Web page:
In contrast, the formation of self-assembled monolayers onto gold (Au) substrates via thiolated CH2 chains is a well-known chemistry and can be achieved with a single biochemical step. Biomolecules modified with a thiol group can easily be assembled onto Au substrates, simply by placing a solution containing the modified biomolecules in contact with the gold substrate for a certain period of time. The time required to form a monolayer, and the concentration of probe molecules, can be controlled by applying a voltage between the Au substrate and the solution. The result of the process is the reproducible formation of monolayers of biomolecules. Furthermore, metals such as gold (Au) or platinum (Pt) are immune to oxidation and their surface can be rendered clean and reproducible by a variety of techniques, including chemical etching, chemical or plasma cleaning and thermal annealing.
The use of a thin film transistor (TFT) with Au metal gate, on which a probe can be immobilized in the manner described above, has been proposed as a DNA sensor. The device comprises a conventional polycrystalline silicon thin film transistor (PTFT) with an Au layer fabricated on top of the TFT channel area. Thus the device combines the advantages of an electrical detector, having internal amplification, with the known chemistry/biochemistry of molecular immobilization on gold substrates. However, this device configuration has a number of drawbacks and cannot be applied to the bottom gate TFT. Perhaps the most important design failing is the disadvantage of having the functionalized metal sensing area, where voltage modulation occurs, in close proximity to the field effect transistor, where amplification occurs. This leads to difficulty in isolating the device, both chemically and electrically, particularly when in contact with an electrolyte. Although a passivation layer may be applied to the device, the layer must leave some, or all, of the Au electrode region of the FET gate exposed. As a consequence, both electric current and chemical leakage may occur at the interface, penetrating into the FET structure and causing device failure.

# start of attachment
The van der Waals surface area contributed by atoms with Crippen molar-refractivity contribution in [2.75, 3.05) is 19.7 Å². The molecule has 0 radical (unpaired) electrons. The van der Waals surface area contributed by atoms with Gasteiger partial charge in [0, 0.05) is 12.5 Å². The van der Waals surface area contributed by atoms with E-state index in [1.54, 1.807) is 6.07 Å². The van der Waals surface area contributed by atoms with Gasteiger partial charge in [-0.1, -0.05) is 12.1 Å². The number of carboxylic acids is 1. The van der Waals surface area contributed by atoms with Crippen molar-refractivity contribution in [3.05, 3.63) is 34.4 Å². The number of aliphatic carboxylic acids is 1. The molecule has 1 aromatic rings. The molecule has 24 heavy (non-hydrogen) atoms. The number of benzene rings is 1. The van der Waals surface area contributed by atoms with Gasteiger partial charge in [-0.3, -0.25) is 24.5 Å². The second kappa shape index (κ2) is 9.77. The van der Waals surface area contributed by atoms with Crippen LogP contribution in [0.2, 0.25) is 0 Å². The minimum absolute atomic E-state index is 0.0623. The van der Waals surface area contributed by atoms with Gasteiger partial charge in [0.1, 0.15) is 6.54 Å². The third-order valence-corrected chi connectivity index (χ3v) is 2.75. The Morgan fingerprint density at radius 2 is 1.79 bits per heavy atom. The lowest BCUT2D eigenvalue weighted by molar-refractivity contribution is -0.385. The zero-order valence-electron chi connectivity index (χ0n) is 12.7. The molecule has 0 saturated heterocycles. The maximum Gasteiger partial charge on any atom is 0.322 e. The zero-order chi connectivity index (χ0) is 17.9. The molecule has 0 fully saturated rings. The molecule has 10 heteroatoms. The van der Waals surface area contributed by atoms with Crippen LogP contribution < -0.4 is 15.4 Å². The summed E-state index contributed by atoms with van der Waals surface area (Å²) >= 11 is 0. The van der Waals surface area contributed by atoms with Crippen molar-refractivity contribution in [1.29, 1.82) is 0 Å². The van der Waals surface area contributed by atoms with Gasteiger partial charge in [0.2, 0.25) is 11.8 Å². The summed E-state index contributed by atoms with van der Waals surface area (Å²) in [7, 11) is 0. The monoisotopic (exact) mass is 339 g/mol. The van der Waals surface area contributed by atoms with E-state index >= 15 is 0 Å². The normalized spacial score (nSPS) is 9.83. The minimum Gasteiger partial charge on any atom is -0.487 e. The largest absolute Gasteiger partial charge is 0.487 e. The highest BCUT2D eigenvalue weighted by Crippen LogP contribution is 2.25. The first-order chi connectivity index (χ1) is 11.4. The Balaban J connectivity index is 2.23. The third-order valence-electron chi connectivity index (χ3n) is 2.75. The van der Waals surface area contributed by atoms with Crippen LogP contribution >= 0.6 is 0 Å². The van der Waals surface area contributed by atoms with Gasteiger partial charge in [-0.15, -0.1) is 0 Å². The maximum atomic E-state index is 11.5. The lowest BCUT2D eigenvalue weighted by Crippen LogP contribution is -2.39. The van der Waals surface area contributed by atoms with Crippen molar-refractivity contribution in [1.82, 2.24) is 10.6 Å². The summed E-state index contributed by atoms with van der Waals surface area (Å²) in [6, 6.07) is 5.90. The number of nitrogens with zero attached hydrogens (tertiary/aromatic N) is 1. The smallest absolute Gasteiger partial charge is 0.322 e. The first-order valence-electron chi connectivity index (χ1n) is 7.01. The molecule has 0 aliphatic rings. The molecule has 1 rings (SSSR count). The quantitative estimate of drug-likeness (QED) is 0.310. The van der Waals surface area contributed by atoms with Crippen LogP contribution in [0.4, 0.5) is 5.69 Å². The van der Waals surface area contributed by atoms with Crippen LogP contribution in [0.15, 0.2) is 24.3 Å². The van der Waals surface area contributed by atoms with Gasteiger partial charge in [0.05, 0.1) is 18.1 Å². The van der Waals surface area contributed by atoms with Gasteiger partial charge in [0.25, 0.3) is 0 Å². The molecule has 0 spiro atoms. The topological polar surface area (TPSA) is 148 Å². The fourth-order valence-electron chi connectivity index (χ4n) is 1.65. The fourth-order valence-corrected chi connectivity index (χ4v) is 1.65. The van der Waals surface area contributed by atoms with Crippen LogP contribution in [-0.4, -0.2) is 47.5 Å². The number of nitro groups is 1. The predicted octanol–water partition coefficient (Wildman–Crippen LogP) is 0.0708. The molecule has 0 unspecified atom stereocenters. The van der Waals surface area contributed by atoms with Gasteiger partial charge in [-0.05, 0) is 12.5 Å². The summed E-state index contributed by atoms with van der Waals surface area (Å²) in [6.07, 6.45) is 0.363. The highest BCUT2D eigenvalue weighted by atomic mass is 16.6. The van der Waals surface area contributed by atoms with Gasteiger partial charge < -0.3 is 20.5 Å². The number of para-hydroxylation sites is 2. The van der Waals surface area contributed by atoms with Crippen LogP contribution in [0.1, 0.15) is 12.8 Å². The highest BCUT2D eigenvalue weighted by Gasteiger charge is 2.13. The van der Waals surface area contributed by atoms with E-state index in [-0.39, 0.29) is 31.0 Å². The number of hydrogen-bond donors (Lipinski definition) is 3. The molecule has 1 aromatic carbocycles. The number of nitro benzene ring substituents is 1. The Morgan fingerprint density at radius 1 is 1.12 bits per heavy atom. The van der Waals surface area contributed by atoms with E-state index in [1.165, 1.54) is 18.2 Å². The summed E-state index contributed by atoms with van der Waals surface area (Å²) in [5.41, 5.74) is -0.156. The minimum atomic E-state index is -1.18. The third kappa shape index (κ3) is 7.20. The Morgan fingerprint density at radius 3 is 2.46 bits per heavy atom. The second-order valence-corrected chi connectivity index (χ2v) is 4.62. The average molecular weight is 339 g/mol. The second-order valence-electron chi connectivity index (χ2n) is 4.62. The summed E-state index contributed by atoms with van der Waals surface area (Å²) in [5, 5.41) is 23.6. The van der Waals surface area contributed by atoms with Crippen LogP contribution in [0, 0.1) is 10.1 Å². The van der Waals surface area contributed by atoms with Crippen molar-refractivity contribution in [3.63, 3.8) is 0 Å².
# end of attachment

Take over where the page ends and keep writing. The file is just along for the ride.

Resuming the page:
According to one aspect of the present invention, there is provided a sensor for use in the detection of a molecular interaction comprising a field effect transistor (FET) having a core structure and an extended gate structure, the core structure and the extended gate structure being located on substantially separate regions of a substrate, the extended gate structure including an exposed metal sensor electrode on which probe molecules can be immobilized, wherein, in use, the sensor is operative to produce a change in an electrical characteristic of the FET in response to molecular interaction at the exposed surface of the metal sensor electrode.
By spatially separating the FET gate structure, including exposed metal sensor electrode, from the remaining core FET structure, including the source and drain, the core structure is inherently isolated from the sensing region.
Preferably, the FET comprises a metal insulator semiconductor (MIS) type structure. The MIS type FET has known advantages over other types of FET. Such advantages can include high DC impedance, large gate voltage swings, high source-drain breakdown voltage and reduced gate leakage.